After posting the interaction on Twitter, more streamers slammed the apparent unsolicited advertisement from the streaming platform.

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“Creators beware! Twitch staff is now going around donating spare change in an attempt to trick you into shouting out brands without proper compensation. Don’t fall for it,” The Black Hokage said.

Twitch partner and viral streamer ‘negaoryx’ responded: “Which is great, because we can’t moderate anything said by Twitch staff in chat, so we can’t even purge it… great…”

There is a function that lets people ‘/Clear’ their channels messaging log, which lets “broadcasters and chat moderators to completely wipe the previous chat history.” This feature doesn’t apply to messages from Twitch staff accounts.

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However the means, content creators and the wider Twitch community got an indication that the streaming platform could experience more intrusive marketing campaigns.

Some believe that The Black Hokage’s clip could have been a Twitch advertisement staff member testing out a new form of social engagement tactics meant for branding – and the thought isn’t unfounded.

In early August, an outside company released how its latest marketing scheme made use of Twitch’s donation alerts to get a branded sound bite played on a streamer’s channel. Their video showed multiple instances of a Twitch account surprising streamers by donating $5 to get a brand’s name and current offerings played on their page.

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The idea was immediately chastised for its way of engaging in promotion and sponsorship for a company without consulting or locking a paid deal with the individual streamer. However, despite inevitable backlash, advertisers are still trying out new methods of outreach.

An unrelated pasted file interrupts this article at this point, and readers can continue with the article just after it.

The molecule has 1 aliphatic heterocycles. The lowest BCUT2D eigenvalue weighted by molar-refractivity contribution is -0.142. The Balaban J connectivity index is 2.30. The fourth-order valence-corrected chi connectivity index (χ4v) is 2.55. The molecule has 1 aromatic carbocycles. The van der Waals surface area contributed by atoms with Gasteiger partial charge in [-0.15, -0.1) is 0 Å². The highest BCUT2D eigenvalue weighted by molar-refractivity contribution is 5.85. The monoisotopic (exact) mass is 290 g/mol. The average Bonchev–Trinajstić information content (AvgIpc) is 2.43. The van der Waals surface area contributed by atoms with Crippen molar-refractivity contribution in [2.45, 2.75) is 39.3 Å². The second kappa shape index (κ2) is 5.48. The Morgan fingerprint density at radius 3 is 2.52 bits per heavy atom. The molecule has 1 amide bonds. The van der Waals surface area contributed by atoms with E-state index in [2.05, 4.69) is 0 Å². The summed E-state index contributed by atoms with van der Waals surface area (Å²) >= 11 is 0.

The Amazon-owned streaming site has been incorporating more ways to engage audiences with branding promotions and advertisements.

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Twitch
Amazon solutions for ads have directly integrated Twitch channels and streamers in the past.

“Twitch video and display media, as well as new Twitch audiences, are now available for inclusion in Amazon Advertising campaigns, and Amazon audiences are available for inclusion in Twitch campaigns,” Amazon wrote. “We’re delighted to share that we are combining Twitch’s hard-to-reach and highly engaged audiences with Amazon Advertising’s integrated full-funnel advertising offering.

Days after Amazon announced it had added Twitch to its Amazon Advertising portfolio, the streaming site announced it was testing out mid-roll ads for channels. This too was vehemently criticized by everyone from Twitch streamers to viewers, and the idea was later abandoned.

Twitch
Twitch has been experimenting with new ad campaigns that have drawn ire from viewers and streamers.

A feature that hasn’t gone back to the drawing board has been the picture-in-picture mode for ads that minimizes and mutes the main stream while playing a fullscreened promotion. This too was received with angst from viewers.

Twitch’s latest attempt at finding a more engaging way to introduce ads to its reported 17.5 million daily users has, again, created ire from its partnered content creators.

As Amazon and Twitch continue to create advertising solutions for its highly-valuable and impressionable audiences, the platform’s streamers will be on the lookout for more marketing tactics that look to benefit off of their communities.